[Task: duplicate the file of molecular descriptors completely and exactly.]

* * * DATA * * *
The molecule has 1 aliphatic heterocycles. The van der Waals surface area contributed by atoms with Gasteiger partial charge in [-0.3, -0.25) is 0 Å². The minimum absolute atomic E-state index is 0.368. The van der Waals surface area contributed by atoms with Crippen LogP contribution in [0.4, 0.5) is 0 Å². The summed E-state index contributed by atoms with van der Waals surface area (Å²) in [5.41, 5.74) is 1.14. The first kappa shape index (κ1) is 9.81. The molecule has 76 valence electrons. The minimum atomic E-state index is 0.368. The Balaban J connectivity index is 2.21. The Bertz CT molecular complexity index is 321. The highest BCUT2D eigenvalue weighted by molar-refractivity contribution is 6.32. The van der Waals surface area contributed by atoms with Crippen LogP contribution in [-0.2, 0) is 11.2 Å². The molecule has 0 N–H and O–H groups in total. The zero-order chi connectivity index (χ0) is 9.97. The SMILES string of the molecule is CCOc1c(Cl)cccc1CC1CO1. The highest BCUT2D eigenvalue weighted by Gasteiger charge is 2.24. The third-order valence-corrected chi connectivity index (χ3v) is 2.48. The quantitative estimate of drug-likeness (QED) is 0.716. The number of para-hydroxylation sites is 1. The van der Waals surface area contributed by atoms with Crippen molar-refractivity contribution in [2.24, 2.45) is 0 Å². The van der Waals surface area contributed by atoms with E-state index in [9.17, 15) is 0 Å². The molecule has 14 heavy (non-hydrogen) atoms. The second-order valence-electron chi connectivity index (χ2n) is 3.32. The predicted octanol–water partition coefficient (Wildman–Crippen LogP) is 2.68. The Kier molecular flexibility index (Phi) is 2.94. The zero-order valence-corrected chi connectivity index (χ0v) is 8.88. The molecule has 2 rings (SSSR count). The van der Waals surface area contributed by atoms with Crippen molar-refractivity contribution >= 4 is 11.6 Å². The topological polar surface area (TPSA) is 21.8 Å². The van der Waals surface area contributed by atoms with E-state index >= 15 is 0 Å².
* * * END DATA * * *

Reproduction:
The molecule has 1 aliphatic heterocycles. The van der Waals surface area contributed by atoms with Gasteiger partial charge in [-0.3, -0.25) is 0 Å². The minimum absolute atomic E-state index is 0.368. The van der Waals surface area contributed by atoms with Crippen LogP contribution in [0.4, 0.5) is 0 Å². The summed E-state index contributed by atoms with van der Waals surface area (Å²) in [5.41, 5.74) is 1.14. The first kappa shape index (κ1) is 9.81. The molecule has 76 valence electrons. The minimum atomic E-state index is 0.368. The Balaban J connectivity index is 2.21. The Bertz CT molecular complexity index is 321. The highest BCUT2D eigenvalue weighted by molar-refractivity contribution is 6.32. The van der Waals surface area contributed by atoms with Crippen LogP contribution in [-0.2, 0) is 11.2 Å². The molecule has 0 N–H and O–H groups in total. The zero-order chi connectivity index (χ0) is 9.97. The SMILES string of the molecule is CCOc1c(Cl)cccc1CC1CO1. The highest BCUT2D eigenvalue weighted by Gasteiger charge is 2.24. The third-order valence-corrected chi connectivity index (χ3v) is 2.48. The quantitative estimate of drug-likeness (QED) is 0.716. The number of para-hydroxylation sites is 1. The van der Waals surface area contributed by atoms with Crippen molar-refractivity contribution in [2.24, 2.45) is 0 Å². The van der Waals surface area contributed by atoms with E-state index in [9.17, 15) is 0 Å². The molecule has 14 heavy (non-hydrogen) atoms. The second-order valence-electron chi connectivity index (χ2n) is 3.32. The predicted octanol–water partition coefficient (Wildman–Crippen LogP) is 2.68. The Kier molecular flexibility index (Phi) is 2.94. The zero-order valence-corrected chi connectivity index (χ0v) is 8.88. The molecule has 2 rings (SSSR count). The van der Waals surface area contributed by atoms with Crippen molar-refractivity contribution >= 4 is 11.6 Å². The topological polar surface area (TPSA) is 21.8 Å². The van der Waals surface area contributed by atoms with E-state index >= 15 is 0 Å².